FIELD OF THE INVENTION

The present invention generally relates to graphic output of text, and more particularly relates to typographic glyph construction of a user's input text within a computer system.

BACKGROUND OF THE INVENTION

Current computer systems provide individuals with opportunities to produce documents of professional quality, such as with desktop publishing software and graphics software programs. The ability to manipulate the appearance of the text within these programs is vital in allowing users greater flexibility and creativity in document production. Included in these manipulations are changes in fonts, justification, size, and other aspects of the appearance, such as bolding and italicizing.

Although most programs can perform manipulations with some level of success, each program has a limitation in its range of manipulations due to design considerations. Some programs, such as QuickDraw GX from Apple Computer, Cupertino, Calif., provide more sophistication and enhanced capabilities than other programs to allow more choices for users. Unfortunately, these enhanced capabilities are normally not transferable to other programs. Thus, attempts to incorporate such capabilities, such as different fonts, from one program into another are also usually quite limited and typically unsuccessful.

Accordingly, a need exists for a flexible and portable system that allows accurate and efficient manipulations of textual data in a graphics system. The present invention addresses such a need.

SUMMARY OF THE INVENTION

The present invention provides a method and system for allowing scalers to support multiple font formats in a graphics system that processes data having a specified font format. The method and system includes actively registering each of the scalers with a font scaler manager by specifying a primary font format and one or more secondary font formats that are supported by each of the scalers. The font scaler manager then selects one of the scalers to process the data by finding a match between the specified font format and the primary font formats registered by the scalers. If a match is not found, the one of the scalers is selected by finding a match between the specified font format and the secondary font formats registered by the scalers.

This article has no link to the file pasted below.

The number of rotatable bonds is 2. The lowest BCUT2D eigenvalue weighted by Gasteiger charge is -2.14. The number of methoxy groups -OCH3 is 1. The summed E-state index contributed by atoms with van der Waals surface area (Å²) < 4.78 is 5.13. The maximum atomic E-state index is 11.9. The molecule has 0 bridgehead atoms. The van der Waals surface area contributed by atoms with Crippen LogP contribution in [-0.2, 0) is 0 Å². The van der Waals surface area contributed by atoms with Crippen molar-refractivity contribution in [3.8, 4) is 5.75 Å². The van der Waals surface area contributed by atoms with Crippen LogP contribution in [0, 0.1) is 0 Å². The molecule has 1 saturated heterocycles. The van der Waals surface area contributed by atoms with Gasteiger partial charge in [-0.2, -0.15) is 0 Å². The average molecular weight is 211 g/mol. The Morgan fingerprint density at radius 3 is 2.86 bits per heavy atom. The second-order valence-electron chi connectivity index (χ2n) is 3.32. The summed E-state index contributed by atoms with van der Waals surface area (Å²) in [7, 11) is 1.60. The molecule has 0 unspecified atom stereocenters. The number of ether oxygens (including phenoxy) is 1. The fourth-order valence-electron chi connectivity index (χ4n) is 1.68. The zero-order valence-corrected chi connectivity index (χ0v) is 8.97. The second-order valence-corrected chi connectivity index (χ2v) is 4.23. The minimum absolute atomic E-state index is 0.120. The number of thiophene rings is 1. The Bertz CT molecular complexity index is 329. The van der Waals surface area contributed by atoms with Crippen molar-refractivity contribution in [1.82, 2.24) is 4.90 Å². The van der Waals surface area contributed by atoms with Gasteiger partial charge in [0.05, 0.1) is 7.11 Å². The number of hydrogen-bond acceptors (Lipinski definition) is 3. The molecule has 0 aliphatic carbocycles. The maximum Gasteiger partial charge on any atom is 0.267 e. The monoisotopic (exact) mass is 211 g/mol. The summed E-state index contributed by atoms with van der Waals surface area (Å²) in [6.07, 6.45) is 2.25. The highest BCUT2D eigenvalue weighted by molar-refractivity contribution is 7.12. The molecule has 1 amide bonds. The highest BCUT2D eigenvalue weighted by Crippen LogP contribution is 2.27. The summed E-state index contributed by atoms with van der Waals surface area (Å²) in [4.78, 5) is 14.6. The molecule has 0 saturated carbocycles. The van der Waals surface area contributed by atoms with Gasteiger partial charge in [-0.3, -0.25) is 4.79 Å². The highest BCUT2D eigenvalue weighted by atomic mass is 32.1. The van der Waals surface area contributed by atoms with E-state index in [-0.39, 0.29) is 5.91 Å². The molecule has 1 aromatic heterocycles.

According to the present invention, scalers are provided with the ability to advertise that they support multiple font formats, and the font scaler sub-system is provided with a way to select the best scaler server to process data from among a group of scaler servers given a particular font format.

BRIEF DESCRIPTION OF THE DRAWINGS

FIG. 1 is a block diagram illustrating components of a conventional graphics application.

FIG. 2 is a block diagram illustrating components of a font scaler sub-system in a preferred embodiment of the present invention.

FIG. 3 is a flow chart illustrating the processing steps taken by the font scaler sub-system 110 to enable scaler servers 118 to support multiple font formats.

FIG. 4 is a block diagram graphically depicting a scaler server list 300, which includes an entry 302 for each scaler server present in the graphics system 110.

DETAILED DESCRIPTION

The present invention relates to typographic glyph construction in a computer system. For purposes of this discussion, typographic glyph construction refers to the formation of graphical representations displayed on a screen or output from the computer system based on the textual inputs and manipulations by a user, usually made via an input device, such as selection of keys on a keyboard. The following description is presented to enable one of ordinary skill in the art to make and use the invention and is provided in the context of a patent application and its requirements. Various modifications to the preferred embodiment and the generic principles and features described herein will be readily apparent to those skilled in the art.